Panel Discussion Prompt: Jack White on authenticity

Late last year, Jack White was awarded honorary patronage from the Philosophical Society at Dublin’s Trinity College. This is one of the world’s oldest student societies — previous members include Bram Stoker, the Edge,  Bob Geldof, John McCain, Newt Gingrich and Oscar Wilde. On break from the Dead Weather tour, White gave an impromptu interview that yielded some near-philosophical rumination

I always feel that I’m looking for that in music and art, I’m looking for truth, I’m looking for something beautiful. In my own mind I imagine that as authentic. I don’t know sometimes if the artists that I love the most truly are authentic. I don’t know if Bob Dylan and Tom Waits are as authentic as I think they are. Perhaps they’re not. Perhaps they’re like a David Bowie creation that they’ve made themselves and perhaps we’re witnessing the art of that….Sometimes you start thinking that maybe Britney Spears or someone like that who’s doing exactly what they want to do in the way that they best know how is more authentic than any of those people you could mention.…I assume that Charlie Patton and Robert Johnson are authentic…Then you read stories which say Robert Johnson also played Bing Crosby songs at supermarkets and that’s very inauthentic.…

There are times when you can be at a supermarket and hear a song on the radio and it doesn’t have to speak volumes or be beautiful in the sense that you can get some kind of depth out of it or some kind of life changing notion form it, but it’s enjoyable on a different level. I really love Charlie Patton and his songs speak from a completely different generation to me, but I also hear Ace of Base come on and I think they’re doing something really good. I don’t know how to differentiate at times. I think it really is a philosophical paradox if you really think about it, if you really decide what side of beauty that you want to be on. I need for it to be authentic, especially the music that I make myself.…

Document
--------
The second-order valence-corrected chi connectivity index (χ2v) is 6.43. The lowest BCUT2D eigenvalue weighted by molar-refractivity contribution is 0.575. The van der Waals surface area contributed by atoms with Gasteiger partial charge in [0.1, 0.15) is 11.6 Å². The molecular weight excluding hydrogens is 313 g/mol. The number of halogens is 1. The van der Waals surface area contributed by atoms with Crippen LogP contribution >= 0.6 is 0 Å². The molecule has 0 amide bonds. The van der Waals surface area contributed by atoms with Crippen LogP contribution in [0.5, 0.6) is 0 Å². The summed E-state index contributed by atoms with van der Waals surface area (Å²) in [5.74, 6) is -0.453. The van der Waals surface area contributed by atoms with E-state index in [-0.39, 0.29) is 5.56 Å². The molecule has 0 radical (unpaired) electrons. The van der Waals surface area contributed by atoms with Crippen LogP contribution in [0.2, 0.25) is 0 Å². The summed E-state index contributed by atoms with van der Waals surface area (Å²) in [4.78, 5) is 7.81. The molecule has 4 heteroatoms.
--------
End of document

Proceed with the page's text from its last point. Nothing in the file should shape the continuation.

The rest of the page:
There are a couple of interesting points here… first, White suggests that a certain naivete about the employment of artifice might lead to an easier authenticity. He seems to be saying that an artist like Dylan or Bjork or Bowie — who intentionally constructs and maintains an ambiguous image — might be less authentic than an artist like Britney Spears, who is more explicit and straightforward about the fact that she’s an entertainer putting on a show. In other words, there’s no apparent critical distance between Britney and her productions. Second, White implies that beauty and aesthetic appreciation are independent of any assessment of authenticity, which he characterizes for himself as an internal, personal orientation and decision. Both of these ideas seem at play in design: is a “Britney Spears” type of designer — who’s not at all critical about the constructed nature of his/her production — somehow more authentic than a designer who plays with his/her roles and intentionally, reflectively breaks boundaries? What do we make of this paradox? Does the authenticity of a designer (in terms of personal orientation) even matter in terms of how effective a design might be in communicating its message?